‘Don’t,’ he instructed, ‘ you might not think this the most auspicious of beginnings, but-’ taking a deep breath tinged with exasperation, ‘but we can, if you- our situation can improve. Relax.’
But how to relax? With the aid of whatever he’d injected her with, whatever it was that had robbed her of consciousness for – how long? - and what had he done to her? Where was she? In some small cellar pervaded by an unpleasant musty odour, as if the earth that had been removed was waiting behind the walls to reclaim its place. The only window high on the wall opposite, hints of metal bars behind glass grimed by a decade of dust. No natural light visible, indeed nothing natural was evident and, rather than improving before his departure, the ‘situation’ declined markedly.
He’d prepared the most basic and uncomfortable of beds for her. It was, she saw, an old wardrobe that he’d lain horizontally by the wall facing the window.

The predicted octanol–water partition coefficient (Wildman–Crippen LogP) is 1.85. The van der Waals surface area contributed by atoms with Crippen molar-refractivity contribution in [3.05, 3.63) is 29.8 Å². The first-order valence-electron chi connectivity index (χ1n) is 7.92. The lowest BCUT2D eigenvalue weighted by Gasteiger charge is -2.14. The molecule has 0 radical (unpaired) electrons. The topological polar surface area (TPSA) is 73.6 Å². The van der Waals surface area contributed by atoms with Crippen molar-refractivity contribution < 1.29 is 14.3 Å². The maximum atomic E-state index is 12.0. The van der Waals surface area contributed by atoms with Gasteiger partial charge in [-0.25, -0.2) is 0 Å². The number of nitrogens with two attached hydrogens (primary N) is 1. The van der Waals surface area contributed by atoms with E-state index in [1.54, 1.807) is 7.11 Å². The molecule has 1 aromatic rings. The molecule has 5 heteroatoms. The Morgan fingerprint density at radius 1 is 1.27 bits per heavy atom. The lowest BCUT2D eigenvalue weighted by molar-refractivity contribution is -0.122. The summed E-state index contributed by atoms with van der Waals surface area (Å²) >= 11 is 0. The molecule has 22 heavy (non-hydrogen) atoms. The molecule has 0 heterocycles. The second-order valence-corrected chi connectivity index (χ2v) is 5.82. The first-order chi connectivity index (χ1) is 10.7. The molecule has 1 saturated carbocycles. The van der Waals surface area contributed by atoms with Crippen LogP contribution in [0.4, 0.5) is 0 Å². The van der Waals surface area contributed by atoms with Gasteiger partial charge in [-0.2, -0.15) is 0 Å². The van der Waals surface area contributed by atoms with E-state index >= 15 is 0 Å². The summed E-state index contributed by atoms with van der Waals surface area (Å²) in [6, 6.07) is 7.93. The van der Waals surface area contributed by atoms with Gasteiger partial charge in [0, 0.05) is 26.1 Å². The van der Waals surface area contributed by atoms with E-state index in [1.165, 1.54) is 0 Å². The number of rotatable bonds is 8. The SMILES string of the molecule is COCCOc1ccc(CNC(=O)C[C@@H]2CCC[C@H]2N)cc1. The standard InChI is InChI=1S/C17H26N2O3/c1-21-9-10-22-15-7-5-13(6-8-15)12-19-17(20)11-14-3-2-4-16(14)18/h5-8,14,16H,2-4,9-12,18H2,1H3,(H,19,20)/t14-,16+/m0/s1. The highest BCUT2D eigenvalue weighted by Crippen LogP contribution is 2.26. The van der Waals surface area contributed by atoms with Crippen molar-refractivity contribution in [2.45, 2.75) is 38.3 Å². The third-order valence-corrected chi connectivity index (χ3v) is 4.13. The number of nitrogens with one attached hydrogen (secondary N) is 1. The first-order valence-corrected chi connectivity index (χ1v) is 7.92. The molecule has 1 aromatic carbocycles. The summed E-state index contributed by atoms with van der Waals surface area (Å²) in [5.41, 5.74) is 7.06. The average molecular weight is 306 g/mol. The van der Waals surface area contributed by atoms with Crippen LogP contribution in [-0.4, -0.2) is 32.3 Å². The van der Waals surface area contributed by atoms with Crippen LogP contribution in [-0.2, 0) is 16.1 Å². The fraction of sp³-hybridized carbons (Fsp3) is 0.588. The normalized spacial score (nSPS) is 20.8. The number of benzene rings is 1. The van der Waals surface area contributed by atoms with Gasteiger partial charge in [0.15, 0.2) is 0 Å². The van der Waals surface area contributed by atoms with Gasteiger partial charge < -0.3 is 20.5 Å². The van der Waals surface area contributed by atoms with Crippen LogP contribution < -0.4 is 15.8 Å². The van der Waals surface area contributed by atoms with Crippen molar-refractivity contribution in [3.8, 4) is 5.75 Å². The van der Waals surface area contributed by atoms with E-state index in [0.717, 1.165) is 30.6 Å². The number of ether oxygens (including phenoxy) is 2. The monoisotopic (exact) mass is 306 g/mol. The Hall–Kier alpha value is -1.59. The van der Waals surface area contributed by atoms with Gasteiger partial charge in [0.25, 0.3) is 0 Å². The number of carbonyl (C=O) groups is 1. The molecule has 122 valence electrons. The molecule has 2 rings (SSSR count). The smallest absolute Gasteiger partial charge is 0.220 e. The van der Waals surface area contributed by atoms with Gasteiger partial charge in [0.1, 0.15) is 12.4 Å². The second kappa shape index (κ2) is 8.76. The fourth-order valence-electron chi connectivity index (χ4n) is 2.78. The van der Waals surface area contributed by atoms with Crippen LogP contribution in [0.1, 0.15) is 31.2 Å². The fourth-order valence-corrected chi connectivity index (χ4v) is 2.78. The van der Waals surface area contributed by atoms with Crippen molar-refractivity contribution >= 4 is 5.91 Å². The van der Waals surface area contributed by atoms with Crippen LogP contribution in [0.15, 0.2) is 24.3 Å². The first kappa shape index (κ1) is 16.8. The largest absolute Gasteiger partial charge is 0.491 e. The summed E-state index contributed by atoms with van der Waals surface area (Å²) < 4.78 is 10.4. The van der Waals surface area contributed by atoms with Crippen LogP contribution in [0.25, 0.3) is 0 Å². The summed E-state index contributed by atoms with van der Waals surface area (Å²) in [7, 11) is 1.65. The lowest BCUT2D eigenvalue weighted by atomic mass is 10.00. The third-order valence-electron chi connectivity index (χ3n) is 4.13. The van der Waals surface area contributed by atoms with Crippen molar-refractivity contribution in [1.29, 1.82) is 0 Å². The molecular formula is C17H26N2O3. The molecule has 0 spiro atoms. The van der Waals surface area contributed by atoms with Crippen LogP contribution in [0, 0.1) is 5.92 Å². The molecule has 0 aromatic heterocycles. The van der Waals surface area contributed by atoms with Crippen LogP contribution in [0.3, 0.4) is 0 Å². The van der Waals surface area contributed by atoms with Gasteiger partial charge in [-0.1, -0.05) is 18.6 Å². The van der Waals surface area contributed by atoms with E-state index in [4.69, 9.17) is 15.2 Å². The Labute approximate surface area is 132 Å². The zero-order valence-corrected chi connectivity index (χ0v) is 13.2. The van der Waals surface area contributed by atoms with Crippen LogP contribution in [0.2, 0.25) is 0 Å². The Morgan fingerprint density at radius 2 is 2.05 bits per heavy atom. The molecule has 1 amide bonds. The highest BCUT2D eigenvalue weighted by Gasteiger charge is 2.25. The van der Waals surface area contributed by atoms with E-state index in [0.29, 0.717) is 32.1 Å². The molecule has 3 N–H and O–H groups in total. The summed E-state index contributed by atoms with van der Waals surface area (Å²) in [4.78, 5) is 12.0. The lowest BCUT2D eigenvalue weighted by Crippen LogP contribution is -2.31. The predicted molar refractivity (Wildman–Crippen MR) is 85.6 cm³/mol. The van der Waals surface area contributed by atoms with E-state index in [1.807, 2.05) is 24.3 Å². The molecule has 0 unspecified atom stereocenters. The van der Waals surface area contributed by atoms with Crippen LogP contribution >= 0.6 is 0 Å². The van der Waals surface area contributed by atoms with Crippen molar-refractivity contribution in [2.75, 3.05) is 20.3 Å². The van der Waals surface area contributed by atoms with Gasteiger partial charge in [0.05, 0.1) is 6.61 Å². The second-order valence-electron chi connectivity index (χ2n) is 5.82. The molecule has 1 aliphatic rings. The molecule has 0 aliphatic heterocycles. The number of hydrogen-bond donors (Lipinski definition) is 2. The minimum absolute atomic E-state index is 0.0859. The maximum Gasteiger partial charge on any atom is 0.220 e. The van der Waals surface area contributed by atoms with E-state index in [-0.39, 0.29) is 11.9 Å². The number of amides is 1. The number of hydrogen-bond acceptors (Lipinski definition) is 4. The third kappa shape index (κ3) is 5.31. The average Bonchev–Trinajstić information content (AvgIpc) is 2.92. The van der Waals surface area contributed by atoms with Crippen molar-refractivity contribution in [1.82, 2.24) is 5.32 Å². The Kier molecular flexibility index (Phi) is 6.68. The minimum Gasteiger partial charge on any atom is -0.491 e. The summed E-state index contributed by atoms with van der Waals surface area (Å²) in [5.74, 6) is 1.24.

‘A little primitive, I’m afraid, but it will have to do.’ He appeared to be adept at understating the obvious. ‘And you’ll have to wear this while I’m gone. Just in case some lost soul does appear. Open your mouth.’
He knelt with one knee across her throat, held her nose until she had to open her mouth, then forced the cloth between her teeth. Bound and helpless, she could do nothing as he picked her up and put her in the wardrobe, closed the doors and locked them.
Once you lose hope you’re dead, Dora remembered her father telling her once as they watched some survival documentary on television. Through the hours of dark confinement she cloaked herself in the words; while they remained, and the thought of them remained, she remained. Don’t give up, she told herself, focus on positives, on those survival stories you viewed, rapt, so often when back home. Whether God or gods or some other power exists, there is always the possibility of salvation.